So much for the Democrats running on 0bamacare in this year's midterm elections.
For the second time since November, President Obama has unilaterally ordered a delay in the implementation of the Affordable Care Act- his signature law that has been most often derisively referred to as 'Obamacare'. This latest delay is centered around the mandate for companies with between 50 and 99 employees, who reportedly won't have to be in compliance until early 2016.
A similar mandate for larger businesses had been delayed [once again, by Presidential decree- NANESB!] until January 2015. Critics point out that not only do both delays to the Affordable Care Act come after the 2014 midterm elections, but that President Obama changing the law whenever he feels like it is also- in all likelihood- illegal and constitutes a gross overreach of executive power.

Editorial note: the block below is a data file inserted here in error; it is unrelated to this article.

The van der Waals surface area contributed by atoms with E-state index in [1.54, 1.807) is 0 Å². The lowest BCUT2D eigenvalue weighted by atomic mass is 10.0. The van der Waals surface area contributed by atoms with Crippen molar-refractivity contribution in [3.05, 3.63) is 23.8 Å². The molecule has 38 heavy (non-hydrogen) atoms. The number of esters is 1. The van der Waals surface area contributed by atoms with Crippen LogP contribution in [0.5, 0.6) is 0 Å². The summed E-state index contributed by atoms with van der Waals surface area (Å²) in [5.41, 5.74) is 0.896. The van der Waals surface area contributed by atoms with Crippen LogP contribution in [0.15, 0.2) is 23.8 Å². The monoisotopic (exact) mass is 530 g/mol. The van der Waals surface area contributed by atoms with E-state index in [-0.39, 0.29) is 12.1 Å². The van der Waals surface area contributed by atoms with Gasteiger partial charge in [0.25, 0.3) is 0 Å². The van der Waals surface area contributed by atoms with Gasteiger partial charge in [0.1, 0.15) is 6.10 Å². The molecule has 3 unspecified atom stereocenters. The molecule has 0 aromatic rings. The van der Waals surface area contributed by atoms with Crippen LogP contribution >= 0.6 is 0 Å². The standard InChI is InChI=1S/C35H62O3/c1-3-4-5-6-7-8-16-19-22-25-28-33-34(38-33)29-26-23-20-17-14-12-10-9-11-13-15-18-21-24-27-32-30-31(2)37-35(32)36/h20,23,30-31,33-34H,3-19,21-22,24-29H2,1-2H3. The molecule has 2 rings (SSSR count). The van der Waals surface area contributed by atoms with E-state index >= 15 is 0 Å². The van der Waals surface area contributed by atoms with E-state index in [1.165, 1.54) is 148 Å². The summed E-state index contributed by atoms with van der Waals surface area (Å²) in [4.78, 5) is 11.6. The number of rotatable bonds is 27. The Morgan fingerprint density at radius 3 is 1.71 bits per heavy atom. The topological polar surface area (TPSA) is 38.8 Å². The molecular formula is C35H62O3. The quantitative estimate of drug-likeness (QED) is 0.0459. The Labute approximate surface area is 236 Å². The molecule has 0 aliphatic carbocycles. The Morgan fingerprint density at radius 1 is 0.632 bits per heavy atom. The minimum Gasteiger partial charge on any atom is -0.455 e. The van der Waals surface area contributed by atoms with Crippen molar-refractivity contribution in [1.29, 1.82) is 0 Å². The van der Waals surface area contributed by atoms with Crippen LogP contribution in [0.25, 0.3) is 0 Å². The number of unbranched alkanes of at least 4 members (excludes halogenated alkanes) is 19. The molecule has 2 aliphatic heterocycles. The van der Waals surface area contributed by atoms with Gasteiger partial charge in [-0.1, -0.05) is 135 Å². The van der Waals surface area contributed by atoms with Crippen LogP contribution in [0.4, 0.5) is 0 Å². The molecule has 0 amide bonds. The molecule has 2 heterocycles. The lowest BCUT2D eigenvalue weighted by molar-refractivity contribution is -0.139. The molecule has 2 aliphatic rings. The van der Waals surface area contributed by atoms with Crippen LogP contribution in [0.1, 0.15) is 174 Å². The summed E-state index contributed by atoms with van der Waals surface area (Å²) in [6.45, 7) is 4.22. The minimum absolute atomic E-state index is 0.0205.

In last month's State of the Union address, President Obama promised to go around the Republican-controlled House of Representatives and use 'the phone and pen' if he didn't get his way on a number of issues ranging from immigration to gun control and the federal minimum wage. The White House justified the most recent executive order by saying the delay would assist small and mid-sized businesses by giving them more time to fall into compliance with the 0bamacare employer mandates.
This most recent delay also reportedly comes with some strings attached for the affected businesses- namely signing an affidavit from the IRS that Obamacare would play no factor in any future layoffs or firings at that company.
Interestingly, some of the more watered down demands of the GOP during the October government shutdown included delays in part or all of the mandates attached to 0bamacare were rejected out of hand by President Obama and Senate Majority Leader Harry Reid.
After repeatedly crowing that 0bamacare is the 'Law of the Land', the White House and vulnerable senate Democrats have been taking steps to make sure the full effects of their signature healthcare law is not felt during an election year.